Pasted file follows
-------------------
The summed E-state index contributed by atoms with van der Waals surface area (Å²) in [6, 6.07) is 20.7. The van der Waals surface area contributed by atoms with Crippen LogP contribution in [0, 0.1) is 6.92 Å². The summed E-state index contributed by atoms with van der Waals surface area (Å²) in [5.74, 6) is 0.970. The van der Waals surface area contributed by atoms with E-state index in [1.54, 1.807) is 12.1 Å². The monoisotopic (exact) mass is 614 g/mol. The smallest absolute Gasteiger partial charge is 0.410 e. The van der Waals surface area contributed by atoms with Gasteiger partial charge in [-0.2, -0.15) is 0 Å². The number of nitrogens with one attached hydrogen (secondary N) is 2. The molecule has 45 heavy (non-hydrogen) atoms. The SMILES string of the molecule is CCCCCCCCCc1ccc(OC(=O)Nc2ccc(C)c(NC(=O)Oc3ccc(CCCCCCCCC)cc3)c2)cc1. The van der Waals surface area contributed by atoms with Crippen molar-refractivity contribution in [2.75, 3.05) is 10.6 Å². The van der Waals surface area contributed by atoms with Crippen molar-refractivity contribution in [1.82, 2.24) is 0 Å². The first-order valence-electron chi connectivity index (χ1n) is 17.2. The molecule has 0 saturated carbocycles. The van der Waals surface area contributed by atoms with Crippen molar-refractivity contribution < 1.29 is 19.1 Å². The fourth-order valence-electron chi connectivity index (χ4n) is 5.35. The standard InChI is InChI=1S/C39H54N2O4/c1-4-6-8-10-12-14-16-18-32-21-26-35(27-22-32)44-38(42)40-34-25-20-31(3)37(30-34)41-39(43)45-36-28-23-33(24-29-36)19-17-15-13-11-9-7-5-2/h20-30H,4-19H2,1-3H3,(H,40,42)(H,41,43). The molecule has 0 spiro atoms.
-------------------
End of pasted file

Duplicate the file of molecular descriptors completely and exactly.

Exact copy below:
The summed E-state index contributed by atoms with van der Waals surface area (Å²) in [6, 6.07) is 20.7. The van der Waals surface area contributed by atoms with Crippen LogP contribution in [0, 0.1) is 6.92 Å². The summed E-state index contributed by atoms with van der Waals surface area (Å²) in [5.74, 6) is 0.970. The van der Waals surface area contributed by atoms with E-state index in [1.54, 1.807) is 12.1 Å². The monoisotopic (exact) mass is 614 g/mol. The smallest absolute Gasteiger partial charge is 0.410 e. The van der Waals surface area contributed by atoms with Gasteiger partial charge in [-0.2, -0.15) is 0 Å². The number of nitrogens with one attached hydrogen (secondary N) is 2. The molecule has 45 heavy (non-hydrogen) atoms. The SMILES string of the molecule is CCCCCCCCCc1ccc(OC(=O)Nc2ccc(C)c(NC(=O)Oc3ccc(CCCCCCCCC)cc3)c2)cc1. The van der Waals surface area contributed by atoms with Crippen molar-refractivity contribution in [2.75, 3.05) is 10.6 Å². The van der Waals surface area contributed by atoms with Crippen molar-refractivity contribution in [1.82, 2.24) is 0 Å². The first-order valence-electron chi connectivity index (χ1n) is 17.2. The molecule has 0 saturated carbocycles. The van der Waals surface area contributed by atoms with Crippen molar-refractivity contribution < 1.29 is 19.1 Å². The fourth-order valence-electron chi connectivity index (χ4n) is 5.35. The standard InChI is InChI=1S/C39H54N2O4/c1-4-6-8-10-12-14-16-18-32-21-26-35(27-22-32)44-38(42)40-34-25-20-31(3)37(30-34)41-39(43)45-36-28-23-33(24-29-36)19-17-15-13-11-9-7-5-2/h20-30H,4-19H2,1-3H3,(H,40,42)(H,41,43). The molecule has 0 spiro atoms.